By Naomi Beck
Photo by Lloyd DeGrane

I’m a biologist, and I view these organisms as puzzles, but when you look at them with different eyes, they become beautiful.”
—Michael LaBarbera

“Look at this picture. You are here, eyeball to eyeball with an animal that has a very different design.”

What looks like an alien landscape is actually part of a scallop. “This is an animal virtually without a brain, with hundreds of eyes, taking in who knows what information,” says Michael LaBarbera, Professor in Organismal Biology and Anatomy at the University of Chicago. No one knows what the eyes are for. “I’m a biologist,” he says, “and I view these organisms as puzzles, but when you look at them with different eyes, they become beautiful.”

The photograph was one of about 40 pieces chosen for the Science in Art exhibition, which features multimedia art of scientists from the University, Argonne and Fermi national laboratories, as well as local Chicago artists. The exhibition runs through Saturday, Dec. 13 in the third-floor atrium of the Gordon Center for Integrative Sciences.

The Science in Art exhibition includes sculpture, paintings and drawings, photography and videography, music, and digital imaging, ranging from pictures of real cellular features to pieces mixing X-rays, fMRI images, and oil.

LaBarbera likes taking pictures, and he tries to show students the aesthetic value in natural objects. “Aesthetic takes the fear away,” he explains, “and organisms might look even more beautiful when you understand how they work, their ecology, their evolutionary history—the back story that gives them a context.”

Learning Through Beauty

Making science more accessible through art is one of the objectives of Science in Art, which is in its second year.

“Oftentimes science is unapproachable. It is in the lab, and it isn’t easily understandable. We use art to help people approach it,” says Rebecca Ayers, a graduate student in Biochemistry and Molecular Biology and founder of Science in Art.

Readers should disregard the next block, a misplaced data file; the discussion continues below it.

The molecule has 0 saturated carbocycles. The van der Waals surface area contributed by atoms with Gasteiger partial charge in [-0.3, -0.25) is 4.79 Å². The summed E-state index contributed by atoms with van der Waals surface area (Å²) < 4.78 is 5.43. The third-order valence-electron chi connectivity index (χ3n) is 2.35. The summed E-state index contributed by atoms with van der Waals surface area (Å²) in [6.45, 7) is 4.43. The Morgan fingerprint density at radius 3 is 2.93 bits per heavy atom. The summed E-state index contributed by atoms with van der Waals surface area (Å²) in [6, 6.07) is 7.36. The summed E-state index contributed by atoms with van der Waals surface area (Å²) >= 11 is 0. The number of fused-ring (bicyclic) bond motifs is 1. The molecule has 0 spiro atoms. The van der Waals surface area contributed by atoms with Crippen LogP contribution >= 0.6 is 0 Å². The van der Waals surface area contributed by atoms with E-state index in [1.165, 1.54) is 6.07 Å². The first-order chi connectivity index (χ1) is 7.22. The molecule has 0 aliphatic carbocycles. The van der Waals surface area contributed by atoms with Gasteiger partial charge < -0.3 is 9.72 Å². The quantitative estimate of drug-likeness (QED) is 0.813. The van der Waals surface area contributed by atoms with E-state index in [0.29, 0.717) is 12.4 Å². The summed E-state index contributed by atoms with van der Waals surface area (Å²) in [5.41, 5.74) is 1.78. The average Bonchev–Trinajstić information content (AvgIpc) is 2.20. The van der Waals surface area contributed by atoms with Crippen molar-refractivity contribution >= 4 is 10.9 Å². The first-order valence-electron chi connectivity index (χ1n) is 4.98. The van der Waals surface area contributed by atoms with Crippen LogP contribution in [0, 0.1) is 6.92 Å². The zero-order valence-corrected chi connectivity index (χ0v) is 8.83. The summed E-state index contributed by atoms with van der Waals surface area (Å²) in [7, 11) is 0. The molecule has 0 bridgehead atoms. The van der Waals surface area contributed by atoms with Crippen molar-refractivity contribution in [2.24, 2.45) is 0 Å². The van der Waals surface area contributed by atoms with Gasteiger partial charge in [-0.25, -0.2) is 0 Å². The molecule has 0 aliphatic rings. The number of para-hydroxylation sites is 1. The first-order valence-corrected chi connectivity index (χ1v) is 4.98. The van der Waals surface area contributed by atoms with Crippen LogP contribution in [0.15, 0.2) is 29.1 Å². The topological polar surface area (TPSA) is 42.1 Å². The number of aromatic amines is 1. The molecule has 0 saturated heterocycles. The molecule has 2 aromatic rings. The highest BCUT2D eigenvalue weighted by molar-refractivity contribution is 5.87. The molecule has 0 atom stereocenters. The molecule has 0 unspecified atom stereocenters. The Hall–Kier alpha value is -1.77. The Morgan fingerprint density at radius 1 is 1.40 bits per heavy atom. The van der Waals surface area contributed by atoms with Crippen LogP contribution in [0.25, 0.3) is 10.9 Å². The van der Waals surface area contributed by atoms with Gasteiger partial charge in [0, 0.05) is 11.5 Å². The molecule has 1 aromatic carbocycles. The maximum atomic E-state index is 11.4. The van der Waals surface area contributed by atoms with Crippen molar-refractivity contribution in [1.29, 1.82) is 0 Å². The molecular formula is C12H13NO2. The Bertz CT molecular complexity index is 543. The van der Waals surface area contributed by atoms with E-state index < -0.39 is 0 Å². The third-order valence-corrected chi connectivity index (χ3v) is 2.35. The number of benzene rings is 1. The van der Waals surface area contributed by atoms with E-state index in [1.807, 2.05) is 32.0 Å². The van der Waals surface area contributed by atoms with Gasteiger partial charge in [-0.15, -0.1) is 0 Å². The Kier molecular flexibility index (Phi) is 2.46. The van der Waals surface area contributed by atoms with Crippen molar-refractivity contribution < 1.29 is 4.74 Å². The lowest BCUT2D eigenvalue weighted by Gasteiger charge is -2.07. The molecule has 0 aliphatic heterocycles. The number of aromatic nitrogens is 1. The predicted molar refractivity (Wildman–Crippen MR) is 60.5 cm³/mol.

“There are so many misconceptions about science and scientists,” adds Adrianna Zhang, a graduate student and part of this year’s organizing team, “we want to dissolve the myth of scientist in a lab coat.”

Visitors can learn about cutting-edge research and innovation through exhibits that aim to incite a sense of awe and wonder about the natural world and the process of scientific discovery.

“Communicating the results of scientific research to all of society is largely dependent on visual appeal,” says Argonne scientist Bernhard Adams. Nigel Parsad’s eye-catching piece “Mandible Monroe” is a good example. It showcases state-of-the-art medical technology, which is used in three-dimensional representations of the human body for educational, clinical, and scientific purposes. “I wanted to create a true self-portrait of what is inside, not the surface,” he says “and also show how medical imaging has progressed.”

A Source of Innovation

Josh Kurutz, Technical Director of the Biomolecular Nuclear Magnetic Resonance facility at the University, observes that when audience members experience art, they connect emotionally with the object of their attention.

“I want them to try to establish the same relationship with data,” he adds. His sound compositions use audio frequency signals to create “audible gene sequences” accompanied by visual NMR data. In one ear, visitors hear the acoustic signals of the components of DNA, and in the other, the signals of the amino acids they encode. “By presenting raw scientific data in alternative, more deliberately aesthetic forms,” Kurutz says, “I aim to demystify the work scientists do, humanise it, and establish an experience around it that scientists and non-scientists can share.”

There are close connections between science and art, says Laura Satkamp, a graduate student in the Biological Sciences Division and Science in Art organizer, yet “most people don’t think of science as a dynamic, creative process.”

Creating a space where science and art can interact highlights the importance of these connections in the development, expression, and exploration of novel ideas. “Science in Art promotes interdisciplinarity with a much wider scope,” Adams says, “a thinking-out-of-the box capability is going to be absolutely necessary to address the challenges posed by rapid changes in our society.”